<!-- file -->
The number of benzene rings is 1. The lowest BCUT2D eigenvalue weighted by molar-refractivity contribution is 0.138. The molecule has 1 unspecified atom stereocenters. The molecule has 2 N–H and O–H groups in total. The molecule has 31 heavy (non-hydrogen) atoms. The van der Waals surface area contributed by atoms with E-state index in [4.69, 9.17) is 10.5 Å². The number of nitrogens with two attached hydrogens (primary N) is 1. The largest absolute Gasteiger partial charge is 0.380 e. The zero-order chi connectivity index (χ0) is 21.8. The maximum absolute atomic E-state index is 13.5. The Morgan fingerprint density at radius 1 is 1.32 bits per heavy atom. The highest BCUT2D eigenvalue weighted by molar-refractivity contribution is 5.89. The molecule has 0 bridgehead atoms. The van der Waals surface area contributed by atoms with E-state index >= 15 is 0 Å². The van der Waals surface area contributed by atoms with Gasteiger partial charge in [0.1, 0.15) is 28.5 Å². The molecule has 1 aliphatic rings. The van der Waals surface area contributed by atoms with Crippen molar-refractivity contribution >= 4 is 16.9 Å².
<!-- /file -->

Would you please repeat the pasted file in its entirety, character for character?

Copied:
The number of benzene rings is 1. The lowest BCUT2D eigenvalue weighted by molar-refractivity contribution is 0.138. The molecule has 1 unspecified atom stereocenters. The molecule has 2 N–H and O–H groups in total. The molecule has 31 heavy (non-hydrogen) atoms. The van der Waals surface area contributed by atoms with E-state index in [4.69, 9.17) is 10.5 Å². The number of nitrogens with two attached hydrogens (primary N) is 1. The largest absolute Gasteiger partial charge is 0.380 e. The zero-order chi connectivity index (χ0) is 21.8. The maximum absolute atomic E-state index is 13.5. The Morgan fingerprint density at radius 1 is 1.32 bits per heavy atom. The highest BCUT2D eigenvalue weighted by molar-refractivity contribution is 5.89. The molecule has 0 bridgehead atoms. The van der Waals surface area contributed by atoms with E-state index >= 15 is 0 Å². The van der Waals surface area contributed by atoms with Gasteiger partial charge in [0.1, 0.15) is 28.5 Å². The molecule has 1 aliphatic rings. The van der Waals surface area contributed by atoms with Crippen molar-refractivity contribution >= 4 is 16.9 Å².